Skip Navigation LinksHome > November 2012 - Volume 54 - Issue 11 > Poor Health but Not Absent: Prevalence, Predictors, and Outc...
Journal of Occupational & Environmental Medicine:
doi: 10.1097/JOM.0b013e31825dff4b
Original Articles

Poor Health but Not Absent: Prevalence, Predictors, and Outcomes of Presenteeism

Robertson, Ivan PhD; Leach, Desmond PhD; Doerner, Nadin PhD; Smeed, Matthew MSc

Continued Medical Education
Collapse Box


Objective: The objective of this study was to examine the prevalence of presenteeism, to develop and test a model of the relationship between workplace factors and presenteeism, and to assess the perceived influence of manager, coworkers, and self on presenteeism.

Methods: We used survey data collected for 6309 employees from seven different organizations.

Results: Nearly 60% of the sample reported presenteeism during a 3-month period. The model was supported, with presenteeism linking workplace factors and health outcomes to productivity, as predicted. The majority of participants (67%) indicated that the primary pressure to attend work while sick came from themselves. A substantial minority (20%) also indicated the manager as a source of pressure.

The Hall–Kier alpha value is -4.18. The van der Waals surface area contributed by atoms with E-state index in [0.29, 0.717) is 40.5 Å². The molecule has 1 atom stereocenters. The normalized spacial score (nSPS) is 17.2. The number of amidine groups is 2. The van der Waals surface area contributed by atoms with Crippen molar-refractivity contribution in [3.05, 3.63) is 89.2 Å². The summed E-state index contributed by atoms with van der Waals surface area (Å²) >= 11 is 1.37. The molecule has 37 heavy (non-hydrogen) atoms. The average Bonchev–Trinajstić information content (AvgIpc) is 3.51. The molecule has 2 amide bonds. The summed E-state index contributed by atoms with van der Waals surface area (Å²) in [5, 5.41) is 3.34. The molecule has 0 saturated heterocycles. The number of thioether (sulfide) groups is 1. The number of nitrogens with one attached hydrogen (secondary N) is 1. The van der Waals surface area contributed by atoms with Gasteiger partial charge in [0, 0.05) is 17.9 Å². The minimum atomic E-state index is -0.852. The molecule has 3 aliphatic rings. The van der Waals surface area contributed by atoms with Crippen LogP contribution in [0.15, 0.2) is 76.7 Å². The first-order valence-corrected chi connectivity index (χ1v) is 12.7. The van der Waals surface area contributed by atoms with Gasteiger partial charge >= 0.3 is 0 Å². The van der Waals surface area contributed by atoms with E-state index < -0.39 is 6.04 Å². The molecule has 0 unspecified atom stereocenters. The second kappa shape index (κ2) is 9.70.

Conclusions: Psychosocial workplace factors are predictive of presenteeism, and efforts to control them, including the use of more effective management, may impact presenteeism rates and the resulting levels of productivity.

©2012The American College of Occupational and Environmental Medicine


Article Tools


Article Level Metrics